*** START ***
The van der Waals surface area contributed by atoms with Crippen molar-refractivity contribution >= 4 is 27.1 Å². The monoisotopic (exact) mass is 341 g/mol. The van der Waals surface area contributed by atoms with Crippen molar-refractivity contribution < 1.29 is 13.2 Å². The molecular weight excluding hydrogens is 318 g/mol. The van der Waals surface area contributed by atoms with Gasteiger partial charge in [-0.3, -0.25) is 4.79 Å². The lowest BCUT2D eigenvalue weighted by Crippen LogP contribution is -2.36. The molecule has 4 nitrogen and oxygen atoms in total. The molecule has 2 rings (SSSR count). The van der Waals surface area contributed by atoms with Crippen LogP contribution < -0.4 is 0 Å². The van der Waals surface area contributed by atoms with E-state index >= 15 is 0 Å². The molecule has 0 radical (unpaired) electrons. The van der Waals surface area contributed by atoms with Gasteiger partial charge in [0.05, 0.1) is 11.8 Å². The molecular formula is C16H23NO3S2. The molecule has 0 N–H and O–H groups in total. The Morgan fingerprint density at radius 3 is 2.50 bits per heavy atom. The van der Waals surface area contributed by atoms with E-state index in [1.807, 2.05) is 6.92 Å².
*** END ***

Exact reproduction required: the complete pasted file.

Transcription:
The van der Waals surface area contributed by atoms with Crippen molar-refractivity contribution >= 4 is 27.1 Å². The monoisotopic (exact) mass is 341 g/mol. The van der Waals surface area contributed by atoms with Crippen molar-refractivity contribution < 1.29 is 13.2 Å². The molecular weight excluding hydrogens is 318 g/mol. The van der Waals surface area contributed by atoms with Gasteiger partial charge in [-0.3, -0.25) is 4.79 Å². The lowest BCUT2D eigenvalue weighted by Crippen LogP contribution is -2.36. The molecule has 4 nitrogen and oxygen atoms in total. The molecule has 2 rings (SSSR count). The van der Waals surface area contributed by atoms with Crippen LogP contribution < -0.4 is 0 Å². The van der Waals surface area contributed by atoms with E-state index >= 15 is 0 Å². The molecule has 0 radical (unpaired) electrons. The van der Waals surface area contributed by atoms with Gasteiger partial charge in [0.05, 0.1) is 11.8 Å². The molecular formula is C16H23NO3S2. The molecule has 0 N–H and O–H groups in total. The Morgan fingerprint density at radius 3 is 2.50 bits per heavy atom. The van der Waals surface area contributed by atoms with E-state index in [1.807, 2.05) is 6.92 Å².